Deputy Timmy Dooley: Yesterday, the Minister for Health confirmed to a number of us that he is to privatise the management of a number of hospitals in the west and mid-west. Obviously, this raises some very serious issues. Is it the beginning of a path towards the privatisation of the health services generally? When will the appropriate legislation be brought before the House to confirm the process which is under way to privatise the management of these hospitals?
Deputy Caoimhghín Ó Caoláin: ——because I have not seen it before the House. The Taoiseach will recall that in the previous Dáil there was very strong opposition from all parties to the privatisation——
The Taoiseach: I might have one word in response to the Deputy’s question. No legislation is required as temporary contracts are issued that are approved by the Minister for Public Expenditure and Reform. For many years, the position has been that there have been trolleys in hospitals. However, in Tallaght Hospital, for instance, the other day there were no trolleys in evidence for the first time in many years. Moreover, the cost base actually is moving down.
Deputy Bernard J. Durkan: On promised legislation, what is the current status of the proposed national vetting bureau legislation? What progress is expected and can Members expect its implementation within a reasonable timescale?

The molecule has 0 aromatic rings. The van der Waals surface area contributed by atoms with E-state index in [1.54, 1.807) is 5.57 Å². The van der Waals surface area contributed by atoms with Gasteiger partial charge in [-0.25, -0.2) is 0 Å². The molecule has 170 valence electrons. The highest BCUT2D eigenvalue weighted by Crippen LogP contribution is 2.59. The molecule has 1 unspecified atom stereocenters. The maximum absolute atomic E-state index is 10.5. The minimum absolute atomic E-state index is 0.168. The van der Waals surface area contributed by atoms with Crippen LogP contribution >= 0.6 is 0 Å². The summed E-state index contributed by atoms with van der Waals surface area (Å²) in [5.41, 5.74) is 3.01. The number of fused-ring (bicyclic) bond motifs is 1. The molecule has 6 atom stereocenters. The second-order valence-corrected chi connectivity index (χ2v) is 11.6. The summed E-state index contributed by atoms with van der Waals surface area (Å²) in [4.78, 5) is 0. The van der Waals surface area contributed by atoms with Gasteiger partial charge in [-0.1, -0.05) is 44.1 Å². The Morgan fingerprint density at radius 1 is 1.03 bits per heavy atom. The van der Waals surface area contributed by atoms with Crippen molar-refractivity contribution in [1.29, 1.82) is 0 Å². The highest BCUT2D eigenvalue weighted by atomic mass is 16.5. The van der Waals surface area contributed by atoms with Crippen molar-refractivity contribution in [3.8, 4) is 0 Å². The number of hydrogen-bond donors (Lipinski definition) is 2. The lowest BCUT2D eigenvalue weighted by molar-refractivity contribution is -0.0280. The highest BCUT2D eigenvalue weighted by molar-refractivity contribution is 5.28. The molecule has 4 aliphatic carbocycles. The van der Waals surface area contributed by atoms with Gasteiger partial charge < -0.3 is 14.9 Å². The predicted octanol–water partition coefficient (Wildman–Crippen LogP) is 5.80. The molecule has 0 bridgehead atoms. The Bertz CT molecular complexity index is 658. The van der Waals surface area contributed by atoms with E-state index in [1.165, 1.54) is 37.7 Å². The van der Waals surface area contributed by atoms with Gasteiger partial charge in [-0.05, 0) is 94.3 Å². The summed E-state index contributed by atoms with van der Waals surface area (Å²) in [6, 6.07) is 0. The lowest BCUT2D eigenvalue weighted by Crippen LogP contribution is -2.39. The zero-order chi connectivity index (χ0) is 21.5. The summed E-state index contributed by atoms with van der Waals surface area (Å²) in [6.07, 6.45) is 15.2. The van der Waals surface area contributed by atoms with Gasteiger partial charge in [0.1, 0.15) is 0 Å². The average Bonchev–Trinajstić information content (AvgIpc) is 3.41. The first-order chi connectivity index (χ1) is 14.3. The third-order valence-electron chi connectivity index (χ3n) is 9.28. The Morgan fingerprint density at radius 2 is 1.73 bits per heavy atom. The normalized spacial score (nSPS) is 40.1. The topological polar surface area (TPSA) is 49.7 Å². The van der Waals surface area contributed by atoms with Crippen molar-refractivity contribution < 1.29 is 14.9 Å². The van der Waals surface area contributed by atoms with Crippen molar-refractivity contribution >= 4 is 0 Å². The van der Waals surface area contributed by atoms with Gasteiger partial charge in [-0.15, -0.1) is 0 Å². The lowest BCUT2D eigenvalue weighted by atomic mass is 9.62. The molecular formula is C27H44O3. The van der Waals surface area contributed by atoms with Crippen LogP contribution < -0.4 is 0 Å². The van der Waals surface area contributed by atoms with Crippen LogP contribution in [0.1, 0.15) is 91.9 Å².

Deputy Simon Harris: As the Taoiseach is aware, when it comes to helping vulnerable people to interact with our judicial system, we still operate under draconian legislation dating from 1798, namely, the Lunacy Act, with its insulting terminology. The programme for Government and the legislative programme contain a commitment to the publication of capacity legislation. Can the Taoiseach confirm to the House when he expects the publication of that Bill?
Deputy Charlie McConalogue: As the Taoiseach is aware, the national review panel for investigation into serious incidents and child deaths produced its report yesterday. It highlighted some very serious inadequacies in our social care system. I believe the report merits the allocation of time in the Dáil to discuss it.